Health Classification

Much of what is termed “Health Care” today, whether that be government-sponsored programs or private-sector “Medicare for all” healthcare, focuses on the management of diseases and medical conditions. Yet it’s not as if disease management is the end all and be all of health care. Disease management can and should be used to the maximum extent to supplement the care for people with chronic illness. Diseases like asthma and diabetes, although serious in their own right, are serious challenges to daily living. Some may be treatable, and others life threatening. Disease management can be used to focus on the causes of those conditions and, thus, their prevention. Of course, when disease management is the primary focus of health care it is likely that in the end we will need to consider some form of comprehensive healthcare, but that will have to wait for another day.

That is why the fight against Aids is so important, and why the world needs a strong movement to fight against a universal health care system. Every year, millions of lives are lost to preventable diseases, and many of those deaths could have been prevented. All it would take is a quick way to administer proper care for such conditions as tuberculosis, tuberculosis in children, pneumonia, and meningitis, along with other common conditions like the flu. We should remember that the greatest threat to health, death, and disease is neglect of the sick and ill, in the household and in the workplace.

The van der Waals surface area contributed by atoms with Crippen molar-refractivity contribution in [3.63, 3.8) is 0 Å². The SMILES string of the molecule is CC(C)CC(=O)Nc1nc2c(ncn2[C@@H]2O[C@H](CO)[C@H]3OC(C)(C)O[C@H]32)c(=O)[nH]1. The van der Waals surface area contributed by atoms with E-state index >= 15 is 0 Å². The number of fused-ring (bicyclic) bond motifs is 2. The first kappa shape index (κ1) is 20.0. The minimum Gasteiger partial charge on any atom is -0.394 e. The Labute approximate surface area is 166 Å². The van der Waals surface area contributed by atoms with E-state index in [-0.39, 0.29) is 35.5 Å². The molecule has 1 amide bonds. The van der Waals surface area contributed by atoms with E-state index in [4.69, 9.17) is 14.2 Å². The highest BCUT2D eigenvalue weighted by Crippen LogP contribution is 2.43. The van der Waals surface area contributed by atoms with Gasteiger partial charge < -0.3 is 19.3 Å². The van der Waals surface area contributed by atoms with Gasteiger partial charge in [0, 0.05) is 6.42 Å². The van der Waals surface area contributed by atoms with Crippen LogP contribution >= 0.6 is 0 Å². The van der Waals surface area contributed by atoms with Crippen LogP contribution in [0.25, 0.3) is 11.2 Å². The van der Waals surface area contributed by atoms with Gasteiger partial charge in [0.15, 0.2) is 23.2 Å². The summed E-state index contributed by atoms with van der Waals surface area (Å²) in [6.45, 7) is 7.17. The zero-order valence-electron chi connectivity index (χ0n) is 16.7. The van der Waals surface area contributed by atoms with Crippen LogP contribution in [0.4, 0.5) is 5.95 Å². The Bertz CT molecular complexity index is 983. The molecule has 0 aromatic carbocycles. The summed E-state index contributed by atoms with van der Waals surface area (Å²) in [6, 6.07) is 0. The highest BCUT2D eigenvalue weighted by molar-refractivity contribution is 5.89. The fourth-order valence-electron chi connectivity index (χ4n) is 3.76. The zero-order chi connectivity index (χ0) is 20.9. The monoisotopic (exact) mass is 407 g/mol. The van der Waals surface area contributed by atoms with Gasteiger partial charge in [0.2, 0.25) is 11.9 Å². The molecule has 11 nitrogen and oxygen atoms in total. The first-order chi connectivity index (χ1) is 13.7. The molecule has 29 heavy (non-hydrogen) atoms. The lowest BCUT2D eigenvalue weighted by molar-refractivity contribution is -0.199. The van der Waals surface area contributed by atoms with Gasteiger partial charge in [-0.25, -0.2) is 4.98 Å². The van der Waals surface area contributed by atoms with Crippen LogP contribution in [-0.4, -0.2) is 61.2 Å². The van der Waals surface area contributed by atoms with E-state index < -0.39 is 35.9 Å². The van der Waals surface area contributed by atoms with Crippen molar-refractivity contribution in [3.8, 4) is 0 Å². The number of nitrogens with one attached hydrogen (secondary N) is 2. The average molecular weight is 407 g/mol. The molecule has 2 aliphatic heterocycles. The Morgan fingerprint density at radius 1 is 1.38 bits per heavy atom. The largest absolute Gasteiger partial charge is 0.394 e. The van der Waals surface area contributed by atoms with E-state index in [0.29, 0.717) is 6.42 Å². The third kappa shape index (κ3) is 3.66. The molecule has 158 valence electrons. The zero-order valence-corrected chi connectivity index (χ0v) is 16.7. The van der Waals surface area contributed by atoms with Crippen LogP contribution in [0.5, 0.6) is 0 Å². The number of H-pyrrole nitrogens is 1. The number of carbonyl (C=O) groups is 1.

It is time for an all out fight against disease management and all its ties to a universal health care system. The fight against Aids is a perfect starting point for a campaign to consolidate the fight against health neglect into a universal health care strategy. Many people may think that the fight is hopeless, and yet there is a healthy dose of pessimism within the fight against disease. Instead of rushing headlong into this fight, it would behoove us to take a little time to really evaluate our own attitudes and behaviors towards health care and perhaps to turn a new leaf in our approach. Because the fight against diseases will be won only if we approach it in the correct manner, it would be wise to make sure that everyone in our midst has their eyes fixed firmly on the prize. This means that we should take some time to teach the public about disease management and use that education to demand better care for the sick and the weak.